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Critical Hit: Super Meat Boy
By Dr. Ambiguous | Edited by CarrieVS | 5th June, 2015 | 12:53 pm

Quick Breakdown: A super hard -yet delightful- 2D platformer.
Length: 10 hours (Main game)
Score: 8.5/10

Super Meat Boy is a platformer of the simple but hard variety. You play as Meat Boy, trying to rescue your love, Bandage Girl, from the evil Dr. Fetus. Gameplay isn’t much more complex than the story. You move left and right, there’s a button to jump, and another button that you hold to run (which also allows you jump further).

Speaking of the controls, the game is frankly awful to play with a keyboard. So if you are playing this on PC like I did, then I highly recommend getting an X-Box 360 controller for Windows and using that instead. This game is also available for X-Box 360.

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The elevator was broken, so I have to climb this goddamn shaft.

Anyhow, let’s get back the game itself. As mentioned, it’s not too complicated. You run and jump, you can wall kick, and you try not to die. Which you will do anyway. A lot. See, this game likes to kill you in one hit. Fall off an edge? You die. Jump into a saw blade? Shredded to bits and dead. Lasers? Kiiiiill yooooou. Missiles? Kaboom! And your life is gone! Salt? One grain will ruin your cholesterol levels!

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I'm not kidding when I say salt is bad for your health.

You get the idea, everything will kill you. When you finally manage to overcome death and beat the level you’re treated to a replay featuring all of your attempts to complete the bloody thing simultaneously. These replays are quite enjoyable to watch, seeing your many meaty selves fall to the ground while only one manages to successfully reach Bandage Girl at the end of the stage.

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Go Meat Commandos!

For all the game’s difficulty, it never really seems unfair. You can plainly see what’s coming almost the entire time, and the occasional difficulty spike from a surprise is one that can be overcome quickly (discounting of course the ensuing difficulty of beating the level once you do know what’s coming). Blind jumps are thankfully all but non-existent in the game. It wasn’t until I was well into the game on chapter 5 or 6 when I took a jump and thought “Gee, really don’t like that I have to take a blind jump here,” that I realized this was a problem I had not encountered up to this point and didn’t again that I can recall. So for all the times you die, it does seem fair, which helps the game not be so frustrating after several dozen or more deaths on a single stage.

In addition to the basic objective of the game, one can also collect bandages scattered throughout some of the levels. This serves as both an additional challenge and a way to unlock some bonus characters (which I’ve not really taken the time to try). Each level also has a par time for you to aim to complete it in: do so fast enough and you unlock the dark world version of the level which serves as a hard mode. Scattered throughout the levels are also a small number of retro warp zones, which kick things a little more old school, and are again mostly there for a little extra challenge, though some also feature new characters that you unlock upon completing them.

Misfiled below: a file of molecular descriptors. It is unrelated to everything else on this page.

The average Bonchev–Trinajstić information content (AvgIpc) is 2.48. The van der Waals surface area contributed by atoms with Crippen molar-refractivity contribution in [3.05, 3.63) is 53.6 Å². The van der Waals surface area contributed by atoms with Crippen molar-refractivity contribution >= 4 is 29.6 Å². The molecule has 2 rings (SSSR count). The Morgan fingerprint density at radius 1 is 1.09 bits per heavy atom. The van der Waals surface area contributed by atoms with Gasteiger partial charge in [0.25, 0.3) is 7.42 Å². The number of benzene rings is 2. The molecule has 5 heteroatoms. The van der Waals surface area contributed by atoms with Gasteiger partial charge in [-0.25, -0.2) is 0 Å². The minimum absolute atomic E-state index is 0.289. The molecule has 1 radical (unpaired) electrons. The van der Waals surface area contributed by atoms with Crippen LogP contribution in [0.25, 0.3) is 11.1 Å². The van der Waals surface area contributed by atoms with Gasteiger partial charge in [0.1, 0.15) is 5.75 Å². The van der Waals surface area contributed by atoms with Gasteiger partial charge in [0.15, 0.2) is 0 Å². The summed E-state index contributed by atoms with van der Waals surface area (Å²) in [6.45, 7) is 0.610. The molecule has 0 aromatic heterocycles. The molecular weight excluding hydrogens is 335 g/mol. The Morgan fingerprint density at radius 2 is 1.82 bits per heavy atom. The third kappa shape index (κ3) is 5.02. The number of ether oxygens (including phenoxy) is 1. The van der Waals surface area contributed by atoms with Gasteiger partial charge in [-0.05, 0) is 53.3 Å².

Special mention needs to be made of the music in this game, which is really, really great. It’s chip music reminiscent of the platformers of yore, and it’s fantastic.

Devil N Bass

Now, while the game starts off on a strong note in all the departments of its strengths, I think it’s worth noting that in chapter 4 everything takes a noticeable uptick for the better. This is where the difficulty gets kicked up a notch, and the hard-as-balls platforming is even more noteworthy for its difficulty. More importantly the level design itself becomes notably stronger, and it wasn’t slouching to begin with. The same is true for the soundtrack, which again, I’d like to impress upon you is really quite good.

It Ends

The main game itself will probably take you around 10 hours to beat. I confess, while I’ve managed to finish the main game without issue, I’ve not been able to complete all of the bonus stages or dark world stages. Some of them are really, really hard. I do intend to play more of this game, but I’m not actually certain I’ll be able to finish every level. So I’m not sure how long it’d take to 100% this game, none-the-less, I’ve certainly got my money’s worth and had a blast with what I have done already.

The main criticism I have for the game is issues with frequent crashes. There’s really no good reason for this: while I’m not running a top of the line gaming rig, I do have a gaming computer that’s able to handle most games on the current market without issue, so a low spec game like this shouldn’t be tripping it up. This is an issue that’s managed to persist on two different computers, on both 64-bit Windows 7 and 64-bit Windows 8. Other than that, well, the keyboard really does suck for this game, and you are best off getting a 360 controller to play it.

In the end though, this game is a must have for fans of platformers, especially those with an affinity for the super difficult ones. And since the game often goes on sale for pretty darn cheap, you really have no reason not to pick this up.

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Ooooooooh shiiiiiit! Run away!

Tags: Critical Hit, Review, Games 11


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